There are a variety of harnesses designed on this same plan. These are all Roman harnesses, including the pink Kurgo Go-Tech Adventure Harness, the teal Petco mesh harness, the green Planet Dog Cozy Hemp harness, and the red Premier Come With Me Kitty harness.

The step-in harness is another common type of back clip harness. This is supposed to be easier to put on because it does not require picking up the dog's feet. Clearly this was designed by someone who has never tried to make a dog deliberately step into anything. Brisbane was so disturbed by the whole concept that I had to clicker-train him to put his feet in the right place in order to get the thing on with minimal trauma. 
"If you have to grab my feet I'll just hide every time I see this."

The step-in harness has most of the same straps as the Roman harness, but it opens in a different way. There is no need to put the dog's head through a circle in the harness because the entire thing buckles around him.

The leash is supposed to attach to both D-rings on the step-in harness, that way there is no stress on the plastic buckle. Some step-ins don't even have a buckle, just rings for the leash.

Here are three different step-in harnesses. The black one is by RC Pets, the tiny pink one is the Midnight Pet Lite and E-Z, and the blue one came from a thrift store with no identifying marks. I use it when I need to keep random large dogs restrained in my car, which happens strangely often.

The shorter strap goes in front, around the neck. If both straps are the same length, it doesn't matter which goes where.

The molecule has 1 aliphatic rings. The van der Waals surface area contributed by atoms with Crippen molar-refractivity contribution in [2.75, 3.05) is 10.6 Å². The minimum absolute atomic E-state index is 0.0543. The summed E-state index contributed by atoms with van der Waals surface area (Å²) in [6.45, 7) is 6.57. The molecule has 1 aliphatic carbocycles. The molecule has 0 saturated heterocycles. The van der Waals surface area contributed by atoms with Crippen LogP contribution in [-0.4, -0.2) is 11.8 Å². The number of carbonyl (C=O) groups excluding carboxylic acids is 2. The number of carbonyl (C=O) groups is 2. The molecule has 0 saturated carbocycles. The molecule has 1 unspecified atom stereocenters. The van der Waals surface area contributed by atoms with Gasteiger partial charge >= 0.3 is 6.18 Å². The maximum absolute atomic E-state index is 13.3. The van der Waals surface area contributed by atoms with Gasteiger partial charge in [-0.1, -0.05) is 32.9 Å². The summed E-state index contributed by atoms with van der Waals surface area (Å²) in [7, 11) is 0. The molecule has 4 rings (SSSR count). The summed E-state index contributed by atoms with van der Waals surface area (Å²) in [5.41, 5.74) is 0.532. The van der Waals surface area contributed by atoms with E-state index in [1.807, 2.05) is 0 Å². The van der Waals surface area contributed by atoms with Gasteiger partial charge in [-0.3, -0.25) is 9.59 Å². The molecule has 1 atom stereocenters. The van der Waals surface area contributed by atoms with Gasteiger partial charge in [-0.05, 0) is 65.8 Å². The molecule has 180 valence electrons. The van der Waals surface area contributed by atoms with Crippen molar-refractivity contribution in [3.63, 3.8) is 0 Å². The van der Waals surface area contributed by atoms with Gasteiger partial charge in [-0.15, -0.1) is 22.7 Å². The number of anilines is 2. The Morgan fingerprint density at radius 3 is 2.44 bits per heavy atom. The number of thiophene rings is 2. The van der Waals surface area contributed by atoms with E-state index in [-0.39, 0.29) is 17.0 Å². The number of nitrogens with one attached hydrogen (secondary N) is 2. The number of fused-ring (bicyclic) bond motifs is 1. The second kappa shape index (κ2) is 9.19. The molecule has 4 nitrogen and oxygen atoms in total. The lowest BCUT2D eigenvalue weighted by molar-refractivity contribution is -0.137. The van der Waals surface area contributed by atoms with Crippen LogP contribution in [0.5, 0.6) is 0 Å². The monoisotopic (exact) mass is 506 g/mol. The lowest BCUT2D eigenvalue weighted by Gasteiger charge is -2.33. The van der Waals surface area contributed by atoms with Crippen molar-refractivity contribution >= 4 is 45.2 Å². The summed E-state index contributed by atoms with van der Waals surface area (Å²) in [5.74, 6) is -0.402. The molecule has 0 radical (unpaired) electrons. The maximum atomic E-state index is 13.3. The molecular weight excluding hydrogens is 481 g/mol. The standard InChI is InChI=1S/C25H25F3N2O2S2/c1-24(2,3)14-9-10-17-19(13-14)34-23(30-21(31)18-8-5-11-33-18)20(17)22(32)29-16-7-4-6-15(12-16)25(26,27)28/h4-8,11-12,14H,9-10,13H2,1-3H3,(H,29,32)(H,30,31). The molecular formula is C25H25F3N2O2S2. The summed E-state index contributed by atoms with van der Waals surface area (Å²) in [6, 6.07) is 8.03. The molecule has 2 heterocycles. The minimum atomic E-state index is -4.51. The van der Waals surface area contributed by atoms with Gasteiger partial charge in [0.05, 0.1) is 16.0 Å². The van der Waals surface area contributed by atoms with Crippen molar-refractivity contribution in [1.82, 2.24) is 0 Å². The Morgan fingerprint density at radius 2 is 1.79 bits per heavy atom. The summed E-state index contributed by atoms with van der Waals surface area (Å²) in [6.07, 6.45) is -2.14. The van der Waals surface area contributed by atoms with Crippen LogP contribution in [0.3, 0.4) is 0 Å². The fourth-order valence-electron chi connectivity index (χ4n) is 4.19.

There is a third type of back clip harness that is becoming more popular, but it isn't common enough yet in the USA for manufacturers to have decided on a single term for it. Depending on what brand it is, this could be a sport harness, a quick-fit harness, a padded harness, or an "Xtreme" harness. The rest of the world appears to call it a Norway harness.

Cattledogs are semi-arboreal.
The Norway harness has a strap that goes around the middle of the dog, like the purple strap on the step-in and Roman harnesses, but it doesn't have a strap that passes between the dog's front legs. Instead, there is a horizontal strap that runs around the front of the chest.

Here are three different Norway harnesses, the purple on is a Comfortflex Sport, the pink one is an EzyDog Quick Fit, and the black one is a leather harness that I bought on eBay for $15 and have yet to trace to a manufacturer. It might be made from endangered animal hide and dyed with the tears of orphans for all I know, but Brisbane loves it.

So simple, yet so effective.
Norway harnesses have a single buckle, which opens the strap that goes around the middle of the dog behind the front legs. When that strap is unbuckled, it leaves a single large circle that goes around the dog's neck. I just have to drop the harness over Brisbane's head and buckle it under his belly, no feet-touching required.

Obviously the pink one is for Ru.

No comments:

Post a Comment